AJ - However, you don't want to jeopardize or derail your career with something from left field, so you must give some consideration to those expectations.
LS - Voice is really what carries through everything and pulls together an author's body of work.
Q: (For Lauren) Is it difficult to switch between audiences in your work?
LO - The switch from writing MG to YA to MG? For me, it's like switching from contemporary to dystopian --- the labels are applied afterward. Characters speak to me, so I start writing. It sounds hippie-ish, but characters lead you to a story. If you're correctly inserted into a character, there's nothing to worry about. Tell your character's story.
Q: (For Leila and Anna) Leila, your book is single point-of-view and Anna, yours is dual POV. Have you tried writing the opposite?
LS - I tried multiple POV before -- it didn't go well. (Laughs.) They sounded the same. I want to learn to do it, though.
AJ - Dual POV is hard. I'm writing a single POV novel right now, and it's much easier.
Q: What are the worst author behaviors you can think of from working in publishing? Or advice from bad behaviors?
LS - Don't give in a final draft of historical fiction with zero research.
LO - Don't have a sense of entitlement. The people who work in publishing are not your servants.
AJ - Only bother people if you have something to say. Be respectful of their time.
Q: How, as a writer, do you get past the slush pile?
LS - There's no magic formula -- but generally, you always need a unique voice that rings true, and a story only you can tell.
LO - It has to ring true! You can tell if there's authenticity within three sentences.
AJ - It sounds funny, but I hate when fiction FEELS made up.
LS - You don't want it to be too expository. And this is all easier said than done.
LO - Get feedback from readers and learn when to take and when to ignore criticism.
AJ - Read a ton, make note of what you dislike and why.
LS - And also make note of what you do like and love. For me, I read everything Dave Barry ever wrote.
AJ - I started writing when I was eleven, because I read all the Babysitters Club books, and Mallory was writing a novel and SHE was eleven, so I was like, I can do this!
LS - Who didn't love Mallory?! She had seven brothers and sisters, and she rode horses!
LO - No, I wanted to be Stacy.
AJ - I was like Mallory, but I wanted to be Mary Anne -- she had a boyfriend!
Q: You've all mentioned reading reviews, good and bad. How do they shape your next book?
AJ - If you don't read reviews of your books, you're either superhuman or a liar.
LS - Reading reviews isn't like alcoholism or Russian roulette ... it's like checking emails from your ex-boyfriend.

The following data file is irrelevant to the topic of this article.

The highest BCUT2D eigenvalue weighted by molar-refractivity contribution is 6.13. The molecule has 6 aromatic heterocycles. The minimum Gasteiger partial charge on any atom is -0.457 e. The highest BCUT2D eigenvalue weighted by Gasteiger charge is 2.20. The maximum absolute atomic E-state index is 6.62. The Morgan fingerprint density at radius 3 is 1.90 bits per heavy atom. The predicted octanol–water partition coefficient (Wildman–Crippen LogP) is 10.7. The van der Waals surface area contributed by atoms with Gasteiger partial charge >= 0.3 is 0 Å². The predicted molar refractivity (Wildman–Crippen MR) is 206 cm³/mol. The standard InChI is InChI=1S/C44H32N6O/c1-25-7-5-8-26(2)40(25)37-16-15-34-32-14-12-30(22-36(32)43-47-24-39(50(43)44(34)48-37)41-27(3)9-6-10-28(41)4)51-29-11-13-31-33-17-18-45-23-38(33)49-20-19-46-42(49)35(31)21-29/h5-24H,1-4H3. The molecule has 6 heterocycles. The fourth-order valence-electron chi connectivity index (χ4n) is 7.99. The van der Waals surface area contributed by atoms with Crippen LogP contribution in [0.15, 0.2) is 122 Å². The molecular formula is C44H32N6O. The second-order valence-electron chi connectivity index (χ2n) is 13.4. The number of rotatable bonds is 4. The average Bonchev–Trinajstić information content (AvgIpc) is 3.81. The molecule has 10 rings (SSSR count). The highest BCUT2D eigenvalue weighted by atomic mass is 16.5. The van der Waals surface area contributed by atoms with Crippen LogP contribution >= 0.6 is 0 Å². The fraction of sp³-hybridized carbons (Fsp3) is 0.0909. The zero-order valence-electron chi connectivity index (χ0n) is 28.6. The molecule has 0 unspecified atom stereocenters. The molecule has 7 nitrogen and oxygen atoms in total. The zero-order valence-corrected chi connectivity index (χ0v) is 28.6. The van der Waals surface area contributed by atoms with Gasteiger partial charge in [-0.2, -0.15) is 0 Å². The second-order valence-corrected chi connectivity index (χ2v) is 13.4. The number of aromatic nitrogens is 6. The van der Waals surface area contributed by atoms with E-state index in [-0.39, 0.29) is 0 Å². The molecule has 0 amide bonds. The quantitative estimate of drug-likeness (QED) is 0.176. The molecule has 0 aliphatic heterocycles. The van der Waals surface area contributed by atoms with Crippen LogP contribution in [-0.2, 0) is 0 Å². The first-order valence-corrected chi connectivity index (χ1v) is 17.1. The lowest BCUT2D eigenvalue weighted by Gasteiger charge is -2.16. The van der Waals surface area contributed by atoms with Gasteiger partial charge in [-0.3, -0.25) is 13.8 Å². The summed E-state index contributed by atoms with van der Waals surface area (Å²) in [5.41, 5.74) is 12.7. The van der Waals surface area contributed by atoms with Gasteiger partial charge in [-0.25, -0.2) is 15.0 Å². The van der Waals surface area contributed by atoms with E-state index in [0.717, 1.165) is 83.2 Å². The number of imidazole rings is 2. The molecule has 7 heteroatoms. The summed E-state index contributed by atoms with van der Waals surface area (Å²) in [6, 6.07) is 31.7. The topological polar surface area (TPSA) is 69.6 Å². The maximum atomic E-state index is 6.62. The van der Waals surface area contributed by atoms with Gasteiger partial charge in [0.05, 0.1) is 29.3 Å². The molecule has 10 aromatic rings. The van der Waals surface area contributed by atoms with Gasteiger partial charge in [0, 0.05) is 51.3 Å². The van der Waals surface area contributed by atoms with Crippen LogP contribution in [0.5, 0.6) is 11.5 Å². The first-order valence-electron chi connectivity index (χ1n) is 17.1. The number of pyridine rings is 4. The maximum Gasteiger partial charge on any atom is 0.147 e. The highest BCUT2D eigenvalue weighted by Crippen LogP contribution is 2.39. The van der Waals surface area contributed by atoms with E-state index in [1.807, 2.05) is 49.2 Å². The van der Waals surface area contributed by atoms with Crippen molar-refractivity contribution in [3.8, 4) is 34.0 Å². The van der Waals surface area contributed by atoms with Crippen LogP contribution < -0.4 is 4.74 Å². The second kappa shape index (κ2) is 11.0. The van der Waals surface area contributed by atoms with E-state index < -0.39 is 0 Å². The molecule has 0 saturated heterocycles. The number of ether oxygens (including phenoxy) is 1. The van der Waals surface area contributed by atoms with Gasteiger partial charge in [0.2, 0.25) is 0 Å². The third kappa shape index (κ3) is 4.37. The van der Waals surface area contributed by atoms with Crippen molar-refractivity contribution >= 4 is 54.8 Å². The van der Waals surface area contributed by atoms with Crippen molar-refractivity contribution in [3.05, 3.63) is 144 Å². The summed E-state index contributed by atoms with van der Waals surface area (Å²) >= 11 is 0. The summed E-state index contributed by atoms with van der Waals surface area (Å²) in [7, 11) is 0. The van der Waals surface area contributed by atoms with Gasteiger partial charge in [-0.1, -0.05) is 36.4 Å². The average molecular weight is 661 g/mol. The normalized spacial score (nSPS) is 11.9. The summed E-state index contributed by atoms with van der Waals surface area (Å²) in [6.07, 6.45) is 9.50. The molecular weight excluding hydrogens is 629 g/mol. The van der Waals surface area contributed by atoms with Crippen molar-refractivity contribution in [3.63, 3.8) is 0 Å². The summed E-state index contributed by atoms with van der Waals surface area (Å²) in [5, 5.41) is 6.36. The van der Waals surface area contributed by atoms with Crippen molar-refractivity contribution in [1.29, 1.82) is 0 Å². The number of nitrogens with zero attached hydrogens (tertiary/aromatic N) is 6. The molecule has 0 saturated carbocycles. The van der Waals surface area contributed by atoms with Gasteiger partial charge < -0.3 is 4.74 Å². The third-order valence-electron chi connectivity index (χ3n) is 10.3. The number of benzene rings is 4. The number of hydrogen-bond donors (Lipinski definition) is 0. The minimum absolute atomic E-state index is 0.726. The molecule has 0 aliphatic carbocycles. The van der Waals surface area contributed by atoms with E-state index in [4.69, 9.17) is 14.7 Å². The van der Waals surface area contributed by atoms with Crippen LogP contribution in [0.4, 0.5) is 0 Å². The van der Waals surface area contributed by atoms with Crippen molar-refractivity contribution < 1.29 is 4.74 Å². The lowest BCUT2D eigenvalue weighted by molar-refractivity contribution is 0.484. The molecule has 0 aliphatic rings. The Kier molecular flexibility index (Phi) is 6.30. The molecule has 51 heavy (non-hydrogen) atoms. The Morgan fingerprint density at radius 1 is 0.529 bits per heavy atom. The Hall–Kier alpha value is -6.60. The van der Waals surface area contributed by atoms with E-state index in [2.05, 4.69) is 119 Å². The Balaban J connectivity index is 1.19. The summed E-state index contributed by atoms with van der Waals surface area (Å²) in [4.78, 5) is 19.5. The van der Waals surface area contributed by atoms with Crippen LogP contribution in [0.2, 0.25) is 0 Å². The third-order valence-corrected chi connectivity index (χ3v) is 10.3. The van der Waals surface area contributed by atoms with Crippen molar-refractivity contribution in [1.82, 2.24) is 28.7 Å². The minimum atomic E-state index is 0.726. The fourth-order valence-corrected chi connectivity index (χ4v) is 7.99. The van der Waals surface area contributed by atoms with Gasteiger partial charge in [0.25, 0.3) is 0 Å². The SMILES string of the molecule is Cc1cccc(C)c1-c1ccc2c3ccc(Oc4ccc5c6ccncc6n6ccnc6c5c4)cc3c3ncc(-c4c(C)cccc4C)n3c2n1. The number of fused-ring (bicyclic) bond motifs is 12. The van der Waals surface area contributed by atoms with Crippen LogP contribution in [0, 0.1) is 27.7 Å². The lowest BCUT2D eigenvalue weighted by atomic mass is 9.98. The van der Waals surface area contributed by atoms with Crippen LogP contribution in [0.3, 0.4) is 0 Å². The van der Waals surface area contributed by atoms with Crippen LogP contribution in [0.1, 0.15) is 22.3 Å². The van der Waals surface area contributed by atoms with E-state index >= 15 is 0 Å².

AJ - And you can't change anything reviewers disliked -- too late!
LO - I used to read reviews more, but I don't really any more. Only occasionally. Same with any other criticism, you learn when to take it, and when not to. You should only pay attention to the ones that thoughtfully engage your work. But either way, don't glut on reviews, awesome or mean -- it can disable your ability to do your work.
AJ - Don't write back to reviewers! I'm argumentative by nature, so it's tempting, but never write back.
Q: What's your next project?
AJ - It's a contemporary novel currently called The Opposite of Hallelujah, about a 16-year-old with a sister who's 11 years older. Her sister's lived as a cloistered nun for 8 years, and she comes home under suspicious circumstances. It's about their relationship, primarily. [FNC comment: You had me at "cloistered nun." We love sister books!]
LS - My next book comes out in October. It's called Past Perfect, and it's about a girl who is a Colonial reenactor who falls in love with a Civil War reenactor, so they obviously can't be together because "they come from different times" --- except that they're from the same time. It's also about the girl getting over her ex and the stories we tell about the past. [FNC comment: This sounds so, so hilarious.]
LO - Delirium comes out February 1st! It's based on the idea that love is a disease. The second book in the trilogy is Pandemonium, and the third is Requiem. [FNC comment: Read more about Delirium HERE! Ahhhh we must devour it!!!)
Ok, wasn't that AWESOME? (For real guys, if you just skipped to the end to get to the giveaway, go back and read the recap!! * wags finger * You know who you are.) And the best part is, all three authors were all super sweet, gracious, and funny when we talked to them afterward.
And now.... giveaway time! So we're giving away one copy each of Before I Fall, Mostly Good Girls, and All Unquiet Things. And they were supposed to be signed, but the snowpocalypse in Philly prevented our book delivery from arriving in time (grrrr), so the authors very kindly signed bookmarks for you! So up for grabs is a shiny new book + signed bookmark -- times three!